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EDITORIAL 8/7/2010:

By Andrew L. Urban
Obviously, you can’t please all feminists all the time ... One of them at least has put finger to keyboard to give the finger to the Twilight movies (including the latest one, Eclipse) as anti-feminist. Ms. magazine’s Carmen Siering is searing in her critique, saying: “Bella (Kristen Stewart) continues to be less a person than a puppet, a character who is pulled from scene to scene, rarely making a move except at someone else’s suggestion or desire. She is not a contributor to the action sequences and is a prize, not a participant, in the love-triangle romance around which the series revolves. When all is said and done, Bella isn’t much of a hero.”



“The film centers on the life-altering (or ending) decision Bella must make – choosing between chivalrous, reserved vampire Edward (Robert Pattinson) and hot-blooded, muscular werewolf Jacob (Taylor Lautner). If looked at from a less romantic perspective, one might suggest she take a breath and reconsider making any choice at all. The fact is, both men show signs of becoming potentially abusive partners.”

Well, if your potential husband is a werewolf or a vampire, marriage would normally call for some caution. But this is a fantasy world; these guys are hardly stereotypical. Or real. Get a grip Ms Siering.


“For example, only moments into the movie, Edward disables Bella’s truck in order to keep her from visiting Jacob (a trip endorsed by her father, the local sheriff), because he feels it is “too dangerous” for her. Later, in another attempt to “keep her safe” from some impending danger, he whisks her off for an impromptu visit to see her mother, never giving her the whole story nor giving her the opportunity to make her own decision about whether to stay and face what is coming or to move out of harm’s way.”

Given that Edward has superhuman powers, this does not offend my sense of gender equality. I’m sure Edward would do the same for a fella, given the dangers, rather than stand and say, “OK, decide if you want to get out of harm’s way and give me a call…”

Anyway, while I am a MM (mere male), I find this sort of analysis far too artificial. If we analysed films from preconditioned postures, every film would fall into a sin bin somewhere. Good grief, even Noddy got the guillotine under the terror of political correctness. And fairytales are probably the most extreme cases – you can slice them any way you like. How about Snow White and her retinue of servants; not only is it disrespectful to dwarves, the story portrays Snow White as the typical princess, done in by an evil stepmother (whoa, stepmothers unite!) using an apple (whoa, apple industry revolt!) via a mirror (whoa, glass manufacturers get uppity!) and saved by a handsome prince’s loving kiss (whoa, can’t the girl do the kissing!).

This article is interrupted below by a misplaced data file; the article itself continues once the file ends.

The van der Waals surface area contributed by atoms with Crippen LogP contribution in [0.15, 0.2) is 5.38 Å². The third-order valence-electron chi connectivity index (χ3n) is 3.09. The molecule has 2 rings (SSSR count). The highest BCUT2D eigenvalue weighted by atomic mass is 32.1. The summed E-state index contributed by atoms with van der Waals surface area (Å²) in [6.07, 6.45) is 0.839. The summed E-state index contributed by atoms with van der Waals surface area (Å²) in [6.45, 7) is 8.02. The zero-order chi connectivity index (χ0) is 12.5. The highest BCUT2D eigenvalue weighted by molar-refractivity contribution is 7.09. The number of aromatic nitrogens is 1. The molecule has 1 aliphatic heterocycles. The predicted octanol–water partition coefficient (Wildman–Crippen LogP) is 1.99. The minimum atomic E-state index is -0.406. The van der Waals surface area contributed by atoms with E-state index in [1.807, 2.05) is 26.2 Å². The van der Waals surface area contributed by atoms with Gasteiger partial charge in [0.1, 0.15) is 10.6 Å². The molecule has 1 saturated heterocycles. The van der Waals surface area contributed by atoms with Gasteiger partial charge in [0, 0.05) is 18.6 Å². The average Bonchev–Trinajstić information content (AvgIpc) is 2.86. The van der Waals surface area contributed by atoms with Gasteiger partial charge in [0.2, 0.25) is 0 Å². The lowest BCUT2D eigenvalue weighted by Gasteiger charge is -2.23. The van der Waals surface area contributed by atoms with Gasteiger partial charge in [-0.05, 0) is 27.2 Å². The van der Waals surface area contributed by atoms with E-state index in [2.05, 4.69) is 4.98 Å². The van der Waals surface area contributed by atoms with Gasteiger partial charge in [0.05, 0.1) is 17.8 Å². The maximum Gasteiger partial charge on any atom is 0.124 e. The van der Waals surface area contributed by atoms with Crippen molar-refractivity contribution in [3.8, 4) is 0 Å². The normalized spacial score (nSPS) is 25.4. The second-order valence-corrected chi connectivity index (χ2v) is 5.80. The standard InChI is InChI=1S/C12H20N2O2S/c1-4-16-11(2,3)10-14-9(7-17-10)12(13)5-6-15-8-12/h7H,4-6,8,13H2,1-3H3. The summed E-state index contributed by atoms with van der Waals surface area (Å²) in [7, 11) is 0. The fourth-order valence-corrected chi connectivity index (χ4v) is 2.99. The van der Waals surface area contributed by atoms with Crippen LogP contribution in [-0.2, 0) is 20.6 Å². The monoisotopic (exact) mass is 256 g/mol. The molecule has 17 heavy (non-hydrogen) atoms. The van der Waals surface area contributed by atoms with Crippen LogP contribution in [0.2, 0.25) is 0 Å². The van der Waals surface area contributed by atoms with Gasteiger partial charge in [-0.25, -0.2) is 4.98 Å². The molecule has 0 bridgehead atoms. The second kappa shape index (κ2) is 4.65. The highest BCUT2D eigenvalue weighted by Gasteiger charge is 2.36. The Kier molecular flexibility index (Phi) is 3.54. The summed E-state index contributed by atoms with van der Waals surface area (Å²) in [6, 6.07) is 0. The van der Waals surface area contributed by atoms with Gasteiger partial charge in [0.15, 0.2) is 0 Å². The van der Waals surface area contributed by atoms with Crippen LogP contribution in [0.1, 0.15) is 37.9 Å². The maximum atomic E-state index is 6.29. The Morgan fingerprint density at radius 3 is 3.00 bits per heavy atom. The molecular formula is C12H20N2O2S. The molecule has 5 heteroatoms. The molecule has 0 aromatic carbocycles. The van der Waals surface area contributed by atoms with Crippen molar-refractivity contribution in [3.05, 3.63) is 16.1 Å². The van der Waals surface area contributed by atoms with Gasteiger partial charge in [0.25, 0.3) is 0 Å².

And isn’t Twilight a fairytale – a long one granted, and intended for adults, but a fairytale. The chaste romance is a dead giveaway, it is populated by fantasy beings with superhuman powers who are Bella’s suitors, and it exercises endless possibilities of the impossible ….

I suggest that, like children reading fairytales, we are quite capable of separating fantasy from reality. We (if not the Sierings of the world) can deduce that the story is specific; it’s about THIS cruel stepmother, and that not all stepmothers are cruel. We also give broad licence to filmmakers so that what we see on screen is not confused with real life. We know, for instance, that not all men are serial killers, just because so many on screen killers are male. We also know that not all cops eat donuts, not all whites are racist and not all women are jezebels . . .

Siering is talking about Bella as a role model – and a bad one for women. But she is only touching the surface of the story. Bella’s choice (and yes she does have choices) is more about her own needs than mere romantic role playing with the two men. She seeks a certain, unique fulfilment. If that’s anti-feminist I’ll eat my skirt.

But I’d like to hear YOUR RESPONSE to Siering.

Here is her article in full

Published July 4, 2010

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Kristen Stewart as Bella


Carmen Siering's article in full


... with Edward

... with Jacob

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